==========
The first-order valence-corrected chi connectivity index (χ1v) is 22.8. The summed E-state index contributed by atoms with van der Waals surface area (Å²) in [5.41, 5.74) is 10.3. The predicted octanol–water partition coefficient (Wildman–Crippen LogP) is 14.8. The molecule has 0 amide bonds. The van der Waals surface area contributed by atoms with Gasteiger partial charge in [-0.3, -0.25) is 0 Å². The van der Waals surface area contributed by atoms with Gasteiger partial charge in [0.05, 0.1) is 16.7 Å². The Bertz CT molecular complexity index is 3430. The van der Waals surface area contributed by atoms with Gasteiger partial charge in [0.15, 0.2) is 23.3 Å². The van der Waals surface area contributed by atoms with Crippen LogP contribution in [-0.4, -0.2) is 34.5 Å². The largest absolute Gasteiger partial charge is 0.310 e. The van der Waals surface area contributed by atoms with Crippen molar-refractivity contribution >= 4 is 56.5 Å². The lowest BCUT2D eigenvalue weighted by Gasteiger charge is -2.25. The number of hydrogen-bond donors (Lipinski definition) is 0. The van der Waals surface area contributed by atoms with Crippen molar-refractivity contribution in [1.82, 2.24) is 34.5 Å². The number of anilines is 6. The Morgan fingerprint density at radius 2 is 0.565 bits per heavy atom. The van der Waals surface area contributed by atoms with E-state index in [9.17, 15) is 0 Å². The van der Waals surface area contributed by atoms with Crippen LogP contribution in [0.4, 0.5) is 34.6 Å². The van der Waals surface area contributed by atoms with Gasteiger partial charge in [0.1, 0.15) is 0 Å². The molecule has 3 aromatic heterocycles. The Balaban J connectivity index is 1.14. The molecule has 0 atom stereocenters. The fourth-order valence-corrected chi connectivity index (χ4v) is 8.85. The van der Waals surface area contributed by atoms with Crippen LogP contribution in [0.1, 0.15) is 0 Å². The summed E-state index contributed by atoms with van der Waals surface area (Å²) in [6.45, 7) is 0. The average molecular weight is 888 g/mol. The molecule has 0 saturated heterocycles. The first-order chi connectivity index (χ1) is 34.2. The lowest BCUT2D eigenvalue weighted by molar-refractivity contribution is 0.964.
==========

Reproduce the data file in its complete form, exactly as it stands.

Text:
The first-order valence-corrected chi connectivity index (χ1v) is 22.8. The summed E-state index contributed by atoms with van der Waals surface area (Å²) in [5.41, 5.74) is 10.3. The predicted octanol–water partition coefficient (Wildman–Crippen LogP) is 14.8. The molecule has 0 amide bonds. The van der Waals surface area contributed by atoms with Gasteiger partial charge in [-0.3, -0.25) is 0 Å². The van der Waals surface area contributed by atoms with Gasteiger partial charge in [0.05, 0.1) is 16.7 Å². The Bertz CT molecular complexity index is 3430. The van der Waals surface area contributed by atoms with Gasteiger partial charge in [0.15, 0.2) is 23.3 Å². The van der Waals surface area contributed by atoms with Crippen LogP contribution in [-0.4, -0.2) is 34.5 Å². The largest absolute Gasteiger partial charge is 0.310 e. The van der Waals surface area contributed by atoms with Crippen molar-refractivity contribution >= 4 is 56.5 Å². The lowest BCUT2D eigenvalue weighted by Gasteiger charge is -2.25. The number of hydrogen-bond donors (Lipinski definition) is 0. The van der Waals surface area contributed by atoms with Crippen molar-refractivity contribution in [1.82, 2.24) is 34.5 Å². The number of anilines is 6. The Morgan fingerprint density at radius 2 is 0.565 bits per heavy atom. The van der Waals surface area contributed by atoms with E-state index in [9.17, 15) is 0 Å². The van der Waals surface area contributed by atoms with Crippen LogP contribution in [0.4, 0.5) is 34.6 Å². The van der Waals surface area contributed by atoms with Gasteiger partial charge in [0.1, 0.15) is 0 Å². The molecule has 3 aromatic heterocycles. The Balaban J connectivity index is 1.14. The molecule has 0 atom stereocenters. The fourth-order valence-corrected chi connectivity index (χ4v) is 8.85. The van der Waals surface area contributed by atoms with Crippen LogP contribution in [0.1, 0.15) is 0 Å². The summed E-state index contributed by atoms with van der Waals surface area (Å²) in [6.45, 7) is 0. The average molecular weight is 888 g/mol. The molecule has 0 saturated heterocycles. The first-order chi connectivity index (χ1) is 34.2. The lowest BCUT2D eigenvalue weighted by molar-refractivity contribution is 0.964.